All patients who underwent CRS via an ERP from July 2015 to July 2017 were included. The institutional ERP is described in Table 1. Patient demographics, medication use, and other clinical variables were abstracted from the electronic medical record. Simplified Apfel scores, a measure of PONV risk, were calculated for each patient. Patients who had CRS within an ERP between July 2015 and February 2016 received oral aprepitant 40 mg as the standard preoperative antiemetic medication 1–2 h before surgery; the ERP was altered in February 2016 to use oral perphenazine 8 mg as the standard preoperative antiemetic medication before surgery. Group 1 was defined as patients who received preoperative aprepitant only, and Group 2 was defined as patients who received preoperative perphenazine only. Patients who received more than one oral preoperative antiemetic were excluded from the analysis to reduce potential confounding, therefore, excluding any combination of the following medications: aprepitant, perphenazine, and scopolamine. All patients also received dexamethasone 4 mg after induction of anesthesia and ondansetron 4 mg before emergence for PONV prophylaxis. This study was approved by the University of Pittsburgh Institutional Review Board.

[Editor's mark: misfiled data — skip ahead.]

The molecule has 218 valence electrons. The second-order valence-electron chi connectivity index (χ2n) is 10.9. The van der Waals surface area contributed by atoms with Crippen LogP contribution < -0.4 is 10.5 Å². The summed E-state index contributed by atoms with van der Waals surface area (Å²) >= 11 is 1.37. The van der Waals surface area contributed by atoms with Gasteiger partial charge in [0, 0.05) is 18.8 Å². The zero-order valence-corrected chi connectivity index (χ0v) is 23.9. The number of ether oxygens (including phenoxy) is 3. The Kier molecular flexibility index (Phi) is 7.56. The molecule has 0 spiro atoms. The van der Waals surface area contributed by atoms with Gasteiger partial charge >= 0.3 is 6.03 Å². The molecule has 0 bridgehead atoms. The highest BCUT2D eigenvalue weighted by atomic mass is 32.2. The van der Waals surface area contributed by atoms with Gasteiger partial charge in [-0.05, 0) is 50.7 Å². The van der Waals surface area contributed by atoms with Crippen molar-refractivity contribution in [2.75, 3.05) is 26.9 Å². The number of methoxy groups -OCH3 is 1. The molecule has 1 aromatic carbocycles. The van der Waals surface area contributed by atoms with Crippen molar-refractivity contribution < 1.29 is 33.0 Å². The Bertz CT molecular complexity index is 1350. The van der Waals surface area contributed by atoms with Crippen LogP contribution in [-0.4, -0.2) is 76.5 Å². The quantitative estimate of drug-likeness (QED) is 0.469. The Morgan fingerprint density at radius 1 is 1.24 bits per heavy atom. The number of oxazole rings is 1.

The primary outcome measure was the incidence of PONV. PONV was evaluated by the need for at least one rescue antiemetic on postoperative days (POD) 0 through 5. Early PONV was defined as the need for at least one rescue antiemetic anytime between POD 0 and 1 and late PONV was defined as the need for at least one rescue antiemetic anytime between POD 2 and 5. Ondansetron 4 mg was used as the primary rescue antiemetic and prochlorperazine 5–10 mg and/or promethazine 12.5–25 mg were utilized in PONV refractory to ondansetron. Each antiemetic was evaluated for their incidence and frequency of use. Postoperative use of opioid medications (fentanyl, oxycodone, hydromorphone, and morphine) was noted for both groups. Each opioid pain medication dose was converted into intravenous morphine equivalents (IV ME) to evaluate total opioid consumption. As prolonged postoperative ileus may alter the incidence of PONV, we noted and compared the incidence between the two groups. Continuous parameters were analyzed using the Mann-Whitney U test, and all dichotomous variables were analyzed by Chi2 test. In order to compare patients with similar patient characteristics, anesthesia technique, and other operative parameters, Group 1 patients were propensity matched to Group 2 patients for an additional analysis. Matching was done using a predictive score derived from logistic regression with a caliper distance of less than 0.05, yielding 164 matched pairs (1 : 1 matching). Baseline characteristics and PONV outcomes were then compared between the matched groups. An alpha level of 0.05 was used to determine statistical significance. SPSS (IBM Corp., USA) version 25.0 was used for statistical analysis.